Songwriters: P. La Farge


Ira Hayes

Ira Hayes

Call him drunken Ira Hayes
He won't answer anymore
Not the whiskey drinkin' Indian
Nor the Marine that went to war

Gather round me people there's a story I would tell
About a brave young Indian  you should remember well
From the tribe of the Pima Indian, a proud and peaceful band
Who farmed the Phoenix valley in Arizona land

Down the ditches for a thousand years
The water grew Ira's peoples' crops
'Til the white man stole the water rights
And the sparklin' water stopped

Now Ira's folks were hungry
And their land grew crops of weeds
But when war came, Ira volunteered
And forgot the white man's greed

Call him drunken Ira Hayes
He won't answer anymore
Not the whiskey drinkin' Indian
Nor the Marine that went to war

There they battled up Iwo Jima's hill
Two hundred and fifty men
But only twenty-seven lived
To walk back down again

And when that fight was over
And when Old Glory raised
Among the men who held it high
Was the Indian, Ira Hayes

Call him drunken Ira Hayes
He won't answer anymore
Not the whiskey drinkin' Indian
Nor the Marine that went to war

Ira returned a hero
Celebrated through the land
He was wined and speeched and honored
Everybody shook his hand

But he was just a Pima Indian
No water, no crops, no chance
At home nobody cared what Ira had done
And when did the Indians dance

Call him drunken Ira Hayes
He won't answer anymore
Not the whiskey drinkin' Indian
Nor the Marine that went to war

Then Ira started drinkin' hard
Jail was often his home
They'd let him raise the flag and lower it
Like you'd throw a dog a bone

He died drunk early one mornin'
Alone in the land he fought to save
Two inches of water in a lonely ditch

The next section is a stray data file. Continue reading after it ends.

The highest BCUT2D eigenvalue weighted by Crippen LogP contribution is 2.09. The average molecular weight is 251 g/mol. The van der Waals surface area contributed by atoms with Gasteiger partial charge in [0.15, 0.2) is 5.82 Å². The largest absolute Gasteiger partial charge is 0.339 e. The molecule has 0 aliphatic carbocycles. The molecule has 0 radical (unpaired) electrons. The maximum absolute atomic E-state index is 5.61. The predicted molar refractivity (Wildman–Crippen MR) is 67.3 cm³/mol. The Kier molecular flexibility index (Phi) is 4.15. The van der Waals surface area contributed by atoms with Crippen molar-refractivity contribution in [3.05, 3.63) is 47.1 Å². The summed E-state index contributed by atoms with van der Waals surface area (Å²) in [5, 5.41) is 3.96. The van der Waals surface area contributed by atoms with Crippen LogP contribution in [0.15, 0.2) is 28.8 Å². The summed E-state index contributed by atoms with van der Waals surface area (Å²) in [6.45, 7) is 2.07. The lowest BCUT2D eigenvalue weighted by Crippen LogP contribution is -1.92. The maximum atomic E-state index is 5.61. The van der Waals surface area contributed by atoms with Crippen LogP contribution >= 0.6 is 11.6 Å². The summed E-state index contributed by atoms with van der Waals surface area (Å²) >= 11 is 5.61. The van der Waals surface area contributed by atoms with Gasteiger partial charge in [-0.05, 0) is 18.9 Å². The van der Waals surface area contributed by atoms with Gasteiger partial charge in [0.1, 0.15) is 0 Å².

Was a grave for Ira Hayes

Call him drunken Ira Hayes
He won't answer anymore
Not the whiskey drinkin' Indian
Nor the Marine that went to war

Yeah, call him drunken Ira Hayes
But his land is just as dry
And his ghost is lyin' thirsty
In the ditch where Ira died

Pima Indians’ Water Rights --- Give Hope for Better Health

Tags: -, ---, Ballad, Better, Cash, Give, Hayes, Health, Hope, Indians’, More…Ira, Johnny, Lyrics, Pima, Rights, Water, for, of

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World War 2 Facts – Intelligence
Some of the most intriguing facts of World War 2 were the 20th century’s best-kept secrets. On that memorable day when Marines raised the American Flag to signal victory at Iwo Jima, the radio crackled with strange guttural noises and intonations. These inhuman sounds repeatedly frustrated and baffled the Japanese cryptologists. The Navajo “Code-Talkers” were a selected group of Navajos who sent and received errorless messages that were virtually indecipherable to Japan. The code-talkers skill, speed, and accuracy gave U.S. troops the decisive advantage at Guadacanal, Tarawa, Saipan, Iwo Jima, and Okinawa.